- ...
restriction.
^{8} - Results such as these necessarily become
somewhat suspect as algorithmic methods mature; an unfortunate
consequence of the extremely rapid progress in satisfiability engines
over recent years is the lack of careful experimental work evaluating
the host of new ideas that have been developed.
. . . . . . . . . . . . . . . . . . . . . . . . . . . . . .

- ... subproblem.
^{9} - This idea tends to obviate the need for
use of the pure literal rule, as well. If is a pure literal,
there is no particular reason to hurry to set to true; the key
thing is to avoid setting it to false. But if is pure,
cannot generate any unit propagations, so will tend not to be
selected as a branch variable. Pure literals can obviously never be
set false by unit propagation, so heuristics based on unit propagation
counts tend to achieve most of the advantages of the pure literal rule
without incurring the associated computational costs.
. . . . . . . . . . . . . . . . . . . . . . . . . . . . . .

- ...
implementation):
^{10} - There are other hard problems as well, such
as Haken's Haken:mosquito
*broken mosquito screen*problem. The three examples quoted here are sufficient for our purposes.. . . . . . . . . . . . . . . . . . . . . . . . . . . . . .

- ... setting.
^{11} - As we have remarked, our table is designed to
reflect the issues involved in lifting DPLL to a more expressive
representation. Extending a nonsystematic search technique such as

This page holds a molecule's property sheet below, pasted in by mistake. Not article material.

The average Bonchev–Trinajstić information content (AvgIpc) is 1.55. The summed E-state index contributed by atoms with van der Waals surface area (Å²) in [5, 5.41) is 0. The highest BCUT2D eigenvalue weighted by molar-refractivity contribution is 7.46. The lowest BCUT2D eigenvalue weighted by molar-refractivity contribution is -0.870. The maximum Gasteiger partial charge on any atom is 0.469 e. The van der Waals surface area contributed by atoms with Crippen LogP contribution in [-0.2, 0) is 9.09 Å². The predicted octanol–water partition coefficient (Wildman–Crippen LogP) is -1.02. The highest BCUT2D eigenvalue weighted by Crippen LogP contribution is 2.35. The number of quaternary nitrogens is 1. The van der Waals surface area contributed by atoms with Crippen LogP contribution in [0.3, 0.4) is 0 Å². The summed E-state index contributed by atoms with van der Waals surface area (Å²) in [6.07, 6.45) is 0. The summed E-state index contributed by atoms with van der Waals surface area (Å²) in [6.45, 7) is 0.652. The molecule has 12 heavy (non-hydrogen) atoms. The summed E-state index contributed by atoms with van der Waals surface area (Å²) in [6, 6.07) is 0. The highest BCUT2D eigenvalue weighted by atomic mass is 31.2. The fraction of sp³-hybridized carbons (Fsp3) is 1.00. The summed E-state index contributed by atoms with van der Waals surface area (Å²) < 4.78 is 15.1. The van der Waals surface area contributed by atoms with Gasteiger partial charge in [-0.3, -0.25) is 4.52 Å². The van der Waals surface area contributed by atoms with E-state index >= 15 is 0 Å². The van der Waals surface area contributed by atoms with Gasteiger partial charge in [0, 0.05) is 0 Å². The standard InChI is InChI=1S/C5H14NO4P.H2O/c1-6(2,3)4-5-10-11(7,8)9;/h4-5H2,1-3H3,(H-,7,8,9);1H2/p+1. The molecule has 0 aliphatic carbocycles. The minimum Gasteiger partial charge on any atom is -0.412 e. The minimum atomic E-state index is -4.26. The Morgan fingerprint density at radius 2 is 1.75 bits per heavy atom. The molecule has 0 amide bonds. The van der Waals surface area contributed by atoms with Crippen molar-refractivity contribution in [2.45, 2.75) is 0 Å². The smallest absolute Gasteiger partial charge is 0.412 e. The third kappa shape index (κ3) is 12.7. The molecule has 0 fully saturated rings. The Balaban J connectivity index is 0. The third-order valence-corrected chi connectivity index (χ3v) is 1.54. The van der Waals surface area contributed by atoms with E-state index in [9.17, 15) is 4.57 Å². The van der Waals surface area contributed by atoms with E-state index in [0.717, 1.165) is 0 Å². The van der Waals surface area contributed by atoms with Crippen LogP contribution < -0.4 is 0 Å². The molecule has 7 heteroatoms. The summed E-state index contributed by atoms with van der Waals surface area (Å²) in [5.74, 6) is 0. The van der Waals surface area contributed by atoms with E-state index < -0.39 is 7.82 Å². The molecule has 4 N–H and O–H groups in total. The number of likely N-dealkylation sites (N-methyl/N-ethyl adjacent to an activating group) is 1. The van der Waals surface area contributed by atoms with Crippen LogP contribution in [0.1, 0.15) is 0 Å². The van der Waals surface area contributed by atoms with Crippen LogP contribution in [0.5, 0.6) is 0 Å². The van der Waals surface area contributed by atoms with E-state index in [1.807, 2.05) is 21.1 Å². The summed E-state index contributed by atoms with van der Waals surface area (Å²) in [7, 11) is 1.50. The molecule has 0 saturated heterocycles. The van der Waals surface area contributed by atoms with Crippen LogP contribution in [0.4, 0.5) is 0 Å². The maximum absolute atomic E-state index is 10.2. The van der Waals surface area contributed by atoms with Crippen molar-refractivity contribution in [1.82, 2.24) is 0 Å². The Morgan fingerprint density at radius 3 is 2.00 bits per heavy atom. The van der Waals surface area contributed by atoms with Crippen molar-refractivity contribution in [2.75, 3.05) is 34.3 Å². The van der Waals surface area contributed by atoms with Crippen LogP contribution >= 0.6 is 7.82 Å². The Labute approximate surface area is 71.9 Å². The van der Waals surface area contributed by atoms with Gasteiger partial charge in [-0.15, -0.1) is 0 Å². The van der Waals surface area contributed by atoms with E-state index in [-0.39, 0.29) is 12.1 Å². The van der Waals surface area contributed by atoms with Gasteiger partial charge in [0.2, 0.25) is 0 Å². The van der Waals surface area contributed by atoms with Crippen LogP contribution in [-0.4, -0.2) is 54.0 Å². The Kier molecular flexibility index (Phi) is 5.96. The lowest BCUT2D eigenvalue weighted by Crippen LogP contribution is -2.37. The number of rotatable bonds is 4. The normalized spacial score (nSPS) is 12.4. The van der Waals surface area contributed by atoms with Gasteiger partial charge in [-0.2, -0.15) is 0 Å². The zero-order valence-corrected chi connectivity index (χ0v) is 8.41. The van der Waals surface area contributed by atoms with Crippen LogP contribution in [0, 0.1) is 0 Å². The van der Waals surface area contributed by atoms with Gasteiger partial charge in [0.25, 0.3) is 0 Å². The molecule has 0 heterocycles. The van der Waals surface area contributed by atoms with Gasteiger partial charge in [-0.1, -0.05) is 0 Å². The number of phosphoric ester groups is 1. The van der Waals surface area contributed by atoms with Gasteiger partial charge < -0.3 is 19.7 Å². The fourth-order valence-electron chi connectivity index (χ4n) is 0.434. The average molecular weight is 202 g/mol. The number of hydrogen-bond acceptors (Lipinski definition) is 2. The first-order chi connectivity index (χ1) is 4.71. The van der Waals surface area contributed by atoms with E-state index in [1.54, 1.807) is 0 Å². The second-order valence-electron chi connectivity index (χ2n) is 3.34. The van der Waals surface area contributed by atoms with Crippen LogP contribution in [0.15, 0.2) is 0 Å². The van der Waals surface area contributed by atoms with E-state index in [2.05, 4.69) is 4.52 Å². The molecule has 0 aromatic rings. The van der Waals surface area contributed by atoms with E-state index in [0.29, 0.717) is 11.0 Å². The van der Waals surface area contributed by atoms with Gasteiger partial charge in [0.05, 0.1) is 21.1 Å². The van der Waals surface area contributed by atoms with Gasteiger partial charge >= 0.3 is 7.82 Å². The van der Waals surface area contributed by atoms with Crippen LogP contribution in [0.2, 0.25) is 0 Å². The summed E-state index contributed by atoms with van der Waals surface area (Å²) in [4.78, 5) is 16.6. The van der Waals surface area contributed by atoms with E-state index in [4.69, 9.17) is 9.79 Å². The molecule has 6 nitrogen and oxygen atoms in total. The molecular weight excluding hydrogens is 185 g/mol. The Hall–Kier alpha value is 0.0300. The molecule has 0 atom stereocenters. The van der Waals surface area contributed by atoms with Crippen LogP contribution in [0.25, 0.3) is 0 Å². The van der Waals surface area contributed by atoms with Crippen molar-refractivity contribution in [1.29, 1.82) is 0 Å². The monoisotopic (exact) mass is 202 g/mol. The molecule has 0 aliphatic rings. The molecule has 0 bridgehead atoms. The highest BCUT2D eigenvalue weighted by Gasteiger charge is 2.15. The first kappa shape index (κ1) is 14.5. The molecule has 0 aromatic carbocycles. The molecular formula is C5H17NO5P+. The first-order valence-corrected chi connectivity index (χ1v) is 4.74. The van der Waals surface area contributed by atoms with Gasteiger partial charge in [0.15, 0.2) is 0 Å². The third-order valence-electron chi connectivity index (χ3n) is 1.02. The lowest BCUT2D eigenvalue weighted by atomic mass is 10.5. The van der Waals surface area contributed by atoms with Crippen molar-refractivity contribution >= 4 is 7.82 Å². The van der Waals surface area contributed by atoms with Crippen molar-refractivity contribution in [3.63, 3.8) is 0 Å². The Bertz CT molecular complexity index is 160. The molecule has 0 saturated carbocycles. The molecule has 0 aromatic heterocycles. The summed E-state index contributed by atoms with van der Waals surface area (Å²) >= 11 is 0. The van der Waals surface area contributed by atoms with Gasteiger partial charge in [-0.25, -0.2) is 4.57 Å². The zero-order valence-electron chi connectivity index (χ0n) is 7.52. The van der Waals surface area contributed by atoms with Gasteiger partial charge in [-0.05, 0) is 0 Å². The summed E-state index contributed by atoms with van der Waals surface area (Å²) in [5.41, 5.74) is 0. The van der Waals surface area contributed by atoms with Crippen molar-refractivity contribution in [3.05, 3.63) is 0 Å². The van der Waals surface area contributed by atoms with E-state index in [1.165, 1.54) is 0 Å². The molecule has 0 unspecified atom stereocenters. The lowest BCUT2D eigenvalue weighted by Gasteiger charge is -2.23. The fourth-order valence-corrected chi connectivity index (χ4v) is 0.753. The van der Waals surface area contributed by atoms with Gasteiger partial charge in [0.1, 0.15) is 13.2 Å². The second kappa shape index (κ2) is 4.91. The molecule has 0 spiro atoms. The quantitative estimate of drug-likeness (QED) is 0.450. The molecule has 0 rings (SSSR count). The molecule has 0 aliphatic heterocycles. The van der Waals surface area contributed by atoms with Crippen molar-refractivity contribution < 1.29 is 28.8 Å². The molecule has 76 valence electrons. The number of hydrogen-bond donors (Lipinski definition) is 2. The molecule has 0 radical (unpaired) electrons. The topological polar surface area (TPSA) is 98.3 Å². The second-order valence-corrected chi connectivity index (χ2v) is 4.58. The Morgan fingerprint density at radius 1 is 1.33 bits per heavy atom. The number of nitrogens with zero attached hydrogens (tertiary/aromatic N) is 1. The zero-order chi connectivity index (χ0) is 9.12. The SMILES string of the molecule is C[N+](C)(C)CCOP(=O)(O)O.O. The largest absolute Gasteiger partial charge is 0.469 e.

WSAT to a pseudo-Boolean setting has been discussed by Walser
Walser:WSATPB and Prestwich Prestwich:pb.
. . . . . . . . . . . . . . . . . . . . . . . . . . . . . .

- ....
^{12} - Chai and Kuehlmann Chai:pb refer to
`poss`as*slack*.. . . . . . . . . . . . . . . . . . . . . . . . . . . . . .

- ...
instances.
^{13} - Without preprocessing, the two systems perform
comparably on this class of problems. As we have stressed,
representational extensions are of little use without matching
modifications to inference methods.
. . . . . . . . . . . . . . . . . . . . . . . . . . . . . .

- ...
finite.
^{14} - There appears to be no effective alternative but to
treat existentially quantified clauses as simple disjunctions, as in
(9).
. . . . . . . . . . . . . . . . . . . . . . . . . . . . . .

- ....
^{15} - In interpreting the expression
, the set of clauses and partial assignment should
generally be clear from context. The superscript refers to the number
of satisfied literals because satisfied literals are ``super good''
and the subscript refers to the unvalued literals because unvalued
literals aren't so good.
. . . . . . . . . . . . . . . . . . . . . . . . . . . . . .

- ... improvements.
^{16} - We know of no effective way to
lift the watched literal idea to the QPROP setting. But as we will
see when we discuss the ZAP implementation [Dixon, Ginsberg, Hofer, Luks, ParkesDixon
et al.2003a], a
still broader generalization allows watched literals to return in an
elegant and far more general way.
. . . . . . . . . . . . . . . . . . . . . . . . . . . . . .